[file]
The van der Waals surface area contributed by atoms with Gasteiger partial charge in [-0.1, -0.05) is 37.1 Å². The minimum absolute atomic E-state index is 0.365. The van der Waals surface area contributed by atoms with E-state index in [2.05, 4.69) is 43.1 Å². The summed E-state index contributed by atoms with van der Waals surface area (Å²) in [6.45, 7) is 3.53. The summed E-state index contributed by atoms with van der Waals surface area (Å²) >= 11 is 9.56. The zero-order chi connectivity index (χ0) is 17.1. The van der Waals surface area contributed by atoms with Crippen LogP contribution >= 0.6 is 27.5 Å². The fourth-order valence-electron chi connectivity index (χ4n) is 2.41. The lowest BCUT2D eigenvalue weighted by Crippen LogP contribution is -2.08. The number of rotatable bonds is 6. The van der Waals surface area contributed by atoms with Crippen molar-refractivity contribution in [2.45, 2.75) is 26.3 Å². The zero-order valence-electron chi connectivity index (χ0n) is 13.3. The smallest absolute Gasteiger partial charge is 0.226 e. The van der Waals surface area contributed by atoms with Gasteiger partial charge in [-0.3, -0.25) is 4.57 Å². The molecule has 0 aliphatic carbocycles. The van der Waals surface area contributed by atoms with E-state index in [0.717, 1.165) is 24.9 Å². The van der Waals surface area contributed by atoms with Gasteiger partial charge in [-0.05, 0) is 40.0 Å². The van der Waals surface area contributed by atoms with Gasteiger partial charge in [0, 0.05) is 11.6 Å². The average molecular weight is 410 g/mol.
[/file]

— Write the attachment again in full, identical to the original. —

The van der Waals surface area contributed by atoms with Gasteiger partial charge in [-0.1, -0.05) is 37.1 Å². The minimum absolute atomic E-state index is 0.365. The van der Waals surface area contributed by atoms with E-state index in [2.05, 4.69) is 43.1 Å². The summed E-state index contributed by atoms with van der Waals surface area (Å²) in [6.45, 7) is 3.53. The summed E-state index contributed by atoms with van der Waals surface area (Å²) >= 11 is 9.56. The zero-order chi connectivity index (χ0) is 17.1. The van der Waals surface area contributed by atoms with Crippen LogP contribution >= 0.6 is 27.5 Å². The fourth-order valence-electron chi connectivity index (χ4n) is 2.41. The lowest BCUT2D eigenvalue weighted by Crippen LogP contribution is -2.08. The number of rotatable bonds is 6. The van der Waals surface area contributed by atoms with Crippen molar-refractivity contribution in [2.45, 2.75) is 26.3 Å². The zero-order valence-electron chi connectivity index (χ0n) is 13.3. The smallest absolute Gasteiger partial charge is 0.226 e. The van der Waals surface area contributed by atoms with Gasteiger partial charge in [-0.3, -0.25) is 4.57 Å². The molecule has 0 aliphatic carbocycles. The van der Waals surface area contributed by atoms with E-state index in [0.717, 1.165) is 24.9 Å². The van der Waals surface area contributed by atoms with Gasteiger partial charge in [-0.05, 0) is 40.0 Å². The van der Waals surface area contributed by atoms with Gasteiger partial charge in [0, 0.05) is 11.6 Å². The average molecular weight is 410 g/mol.